Department of Pharmacology

Bio-system Pharmacology

Study of transporters to analyze molecular functions and dynamics
  • The function of amino acid transporters on amino acid signaling
  • Construction of the "transportsome" to describe the relationship between transporters and cellular functions
  • Proteome and metabolome analysis for the role of transporters in cell and tissue functions
  • Imaging and therapeutics targeting amino acid transporter function in cancers
Professor KANAI Yoshikatsu
Bio-system Pharmacology
Professor Kanai took over the lab in 2007, following Professors Hiroshi Yoshida and Naomasa Miki. The lab specializes in pharamacology and transporter research.

To reveal physiological and pathological roles of amino acid transporters and amino acid signaling and to develop new diagnostic and therapeutic drugs targeting them

Transporters are membrane proteins that regulate the permeation of intracellular and extracellular substances through the cell membranes. Amino acid transporters supply amino acids to the cells and also mediate the absorption of amino acids into the body at the small intestine and kidney epithelia. Although several major amino acid transporters have been identified, their roles in physiological and pathological function are not well explored. We are therefore investigating the molecular functions and dynamics of amino acid transporters in biological systems.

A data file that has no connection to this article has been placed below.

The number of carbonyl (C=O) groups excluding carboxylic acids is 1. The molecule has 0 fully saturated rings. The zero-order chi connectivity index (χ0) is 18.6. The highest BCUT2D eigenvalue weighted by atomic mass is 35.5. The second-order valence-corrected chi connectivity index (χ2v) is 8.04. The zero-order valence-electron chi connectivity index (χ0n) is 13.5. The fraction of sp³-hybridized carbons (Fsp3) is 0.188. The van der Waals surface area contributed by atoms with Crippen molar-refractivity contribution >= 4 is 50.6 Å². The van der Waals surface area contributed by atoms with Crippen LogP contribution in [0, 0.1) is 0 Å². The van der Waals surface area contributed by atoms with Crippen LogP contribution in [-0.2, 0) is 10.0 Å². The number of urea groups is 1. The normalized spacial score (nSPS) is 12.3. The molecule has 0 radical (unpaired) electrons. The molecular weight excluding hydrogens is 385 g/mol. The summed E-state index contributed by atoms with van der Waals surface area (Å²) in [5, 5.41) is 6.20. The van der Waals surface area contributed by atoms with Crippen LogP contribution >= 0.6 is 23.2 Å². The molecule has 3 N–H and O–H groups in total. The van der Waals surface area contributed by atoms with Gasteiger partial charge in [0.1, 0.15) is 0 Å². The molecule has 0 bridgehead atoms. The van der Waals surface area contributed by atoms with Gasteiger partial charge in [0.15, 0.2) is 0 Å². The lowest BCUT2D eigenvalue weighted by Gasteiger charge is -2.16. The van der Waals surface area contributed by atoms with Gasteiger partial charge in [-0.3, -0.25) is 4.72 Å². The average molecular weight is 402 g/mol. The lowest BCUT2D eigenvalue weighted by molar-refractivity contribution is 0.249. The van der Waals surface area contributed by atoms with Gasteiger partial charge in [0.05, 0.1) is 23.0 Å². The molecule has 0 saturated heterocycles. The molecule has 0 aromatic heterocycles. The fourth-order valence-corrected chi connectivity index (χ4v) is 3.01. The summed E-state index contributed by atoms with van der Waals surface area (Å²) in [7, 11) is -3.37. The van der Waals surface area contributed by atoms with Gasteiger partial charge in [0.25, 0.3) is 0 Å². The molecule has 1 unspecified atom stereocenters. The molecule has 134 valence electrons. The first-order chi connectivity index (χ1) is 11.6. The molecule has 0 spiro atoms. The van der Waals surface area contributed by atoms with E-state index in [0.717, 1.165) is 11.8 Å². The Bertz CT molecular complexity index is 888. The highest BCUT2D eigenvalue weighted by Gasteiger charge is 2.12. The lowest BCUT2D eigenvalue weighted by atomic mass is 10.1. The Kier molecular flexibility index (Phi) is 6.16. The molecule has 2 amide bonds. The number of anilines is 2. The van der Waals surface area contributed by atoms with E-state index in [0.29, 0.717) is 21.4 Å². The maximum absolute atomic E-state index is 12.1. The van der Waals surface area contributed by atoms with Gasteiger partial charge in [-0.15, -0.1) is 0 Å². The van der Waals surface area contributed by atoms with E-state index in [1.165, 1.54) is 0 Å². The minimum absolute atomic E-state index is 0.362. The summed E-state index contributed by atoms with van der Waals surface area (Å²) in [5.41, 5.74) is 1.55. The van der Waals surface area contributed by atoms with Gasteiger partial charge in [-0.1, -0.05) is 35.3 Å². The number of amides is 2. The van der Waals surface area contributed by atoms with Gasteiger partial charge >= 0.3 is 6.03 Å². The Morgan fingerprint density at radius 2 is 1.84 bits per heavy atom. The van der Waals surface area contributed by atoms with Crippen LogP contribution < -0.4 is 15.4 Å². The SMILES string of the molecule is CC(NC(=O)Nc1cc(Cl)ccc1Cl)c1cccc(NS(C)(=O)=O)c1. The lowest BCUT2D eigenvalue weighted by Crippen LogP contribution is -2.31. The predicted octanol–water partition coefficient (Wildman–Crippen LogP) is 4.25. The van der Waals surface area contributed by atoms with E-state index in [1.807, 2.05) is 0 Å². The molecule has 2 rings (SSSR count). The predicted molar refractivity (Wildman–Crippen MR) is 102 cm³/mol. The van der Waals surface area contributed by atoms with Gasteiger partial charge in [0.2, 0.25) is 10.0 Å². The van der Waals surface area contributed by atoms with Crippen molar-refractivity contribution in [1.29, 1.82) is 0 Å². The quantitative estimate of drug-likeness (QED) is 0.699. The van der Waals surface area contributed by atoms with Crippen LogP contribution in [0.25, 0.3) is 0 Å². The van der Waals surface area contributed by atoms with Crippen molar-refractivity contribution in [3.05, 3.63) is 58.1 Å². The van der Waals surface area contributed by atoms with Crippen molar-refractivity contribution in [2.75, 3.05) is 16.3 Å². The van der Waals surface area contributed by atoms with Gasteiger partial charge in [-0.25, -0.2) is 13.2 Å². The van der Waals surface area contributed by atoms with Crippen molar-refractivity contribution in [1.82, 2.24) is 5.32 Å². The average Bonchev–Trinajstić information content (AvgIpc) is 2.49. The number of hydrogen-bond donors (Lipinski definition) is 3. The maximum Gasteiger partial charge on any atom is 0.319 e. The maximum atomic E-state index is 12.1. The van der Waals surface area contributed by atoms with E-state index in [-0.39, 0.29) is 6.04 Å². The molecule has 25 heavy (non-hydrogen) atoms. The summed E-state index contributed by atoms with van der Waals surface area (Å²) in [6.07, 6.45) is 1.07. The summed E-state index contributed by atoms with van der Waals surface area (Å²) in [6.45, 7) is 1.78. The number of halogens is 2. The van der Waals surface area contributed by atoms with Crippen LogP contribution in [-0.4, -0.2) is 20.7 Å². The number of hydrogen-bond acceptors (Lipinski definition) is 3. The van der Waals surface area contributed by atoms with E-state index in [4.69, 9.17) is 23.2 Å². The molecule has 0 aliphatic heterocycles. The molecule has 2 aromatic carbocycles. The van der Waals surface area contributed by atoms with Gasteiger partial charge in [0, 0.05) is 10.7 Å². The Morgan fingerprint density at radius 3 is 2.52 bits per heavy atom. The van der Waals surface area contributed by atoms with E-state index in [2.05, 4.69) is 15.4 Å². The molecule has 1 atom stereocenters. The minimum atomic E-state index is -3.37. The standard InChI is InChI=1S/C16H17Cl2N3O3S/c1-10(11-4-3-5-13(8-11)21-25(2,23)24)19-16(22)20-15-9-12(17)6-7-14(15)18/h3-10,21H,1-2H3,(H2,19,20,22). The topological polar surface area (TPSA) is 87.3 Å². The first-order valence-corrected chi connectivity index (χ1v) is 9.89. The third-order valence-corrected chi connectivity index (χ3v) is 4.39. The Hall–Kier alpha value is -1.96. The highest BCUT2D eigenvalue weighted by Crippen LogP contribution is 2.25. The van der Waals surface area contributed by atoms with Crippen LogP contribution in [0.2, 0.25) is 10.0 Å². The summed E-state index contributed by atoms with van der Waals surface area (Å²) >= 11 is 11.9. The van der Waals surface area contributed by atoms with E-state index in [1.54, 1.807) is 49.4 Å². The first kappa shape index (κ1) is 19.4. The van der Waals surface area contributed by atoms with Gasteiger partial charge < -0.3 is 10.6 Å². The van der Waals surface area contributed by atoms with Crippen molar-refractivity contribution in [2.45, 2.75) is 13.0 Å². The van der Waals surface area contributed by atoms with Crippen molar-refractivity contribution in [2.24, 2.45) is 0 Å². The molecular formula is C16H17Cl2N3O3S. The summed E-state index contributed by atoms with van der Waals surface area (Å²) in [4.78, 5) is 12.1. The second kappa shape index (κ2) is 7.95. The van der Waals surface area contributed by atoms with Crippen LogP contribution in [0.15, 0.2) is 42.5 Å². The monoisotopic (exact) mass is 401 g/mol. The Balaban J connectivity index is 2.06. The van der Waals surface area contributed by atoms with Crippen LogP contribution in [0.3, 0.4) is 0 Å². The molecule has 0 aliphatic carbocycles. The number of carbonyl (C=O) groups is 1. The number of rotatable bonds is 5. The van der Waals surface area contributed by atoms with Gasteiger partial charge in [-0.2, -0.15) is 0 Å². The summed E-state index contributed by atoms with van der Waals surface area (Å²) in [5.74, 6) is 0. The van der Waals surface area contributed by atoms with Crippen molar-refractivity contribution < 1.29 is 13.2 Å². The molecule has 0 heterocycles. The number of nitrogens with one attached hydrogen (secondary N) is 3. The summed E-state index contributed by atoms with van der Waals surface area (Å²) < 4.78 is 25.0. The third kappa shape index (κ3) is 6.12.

Conventional transporter research has mostly focused on the function of individual transporters. However, multiple transporters coordinate for physiological functions, as seen in the transepithelial transport. In addition, transporters crosstalk with intracellular signaling systems. Therefore, we have proposed the concept of the "transportsome", which describes the complex network of transporters and related molecules

Fig. 1 The concept of Transportsome

In addition, we have reported that LAT1 (L-type amino acid transporter 1) is up-regulated in various cancer cells and cancer tissues. LAT1 contributes to the proliferation capacity and malignancy of cancer cells and its inhibition can suppress these phenotypes. We have since used LAT1 as a diagnostic imaging marker of cancer and a target for drug development. More recently, it has become clear that leucine is a signaling molecule in the mTORC1 pathway, which controls cellular metabolism. In several diseases such as cancer and diabetes, it is proposed that the aberrated mTORC1 signaling is involved in the pathogenesis of diseases. We are investigating the signals downstream of LAT1 to reveal their roles in cellular functions. We are particularly interested in the molecular mechanisms to recognize leucine to understand overall scheme of the amino acid signaling mediated by amino acid transporters that regulates cellular metabolism and functions

Fig. 2 Research projects related to LAT1, a cancer-type amino acid transporter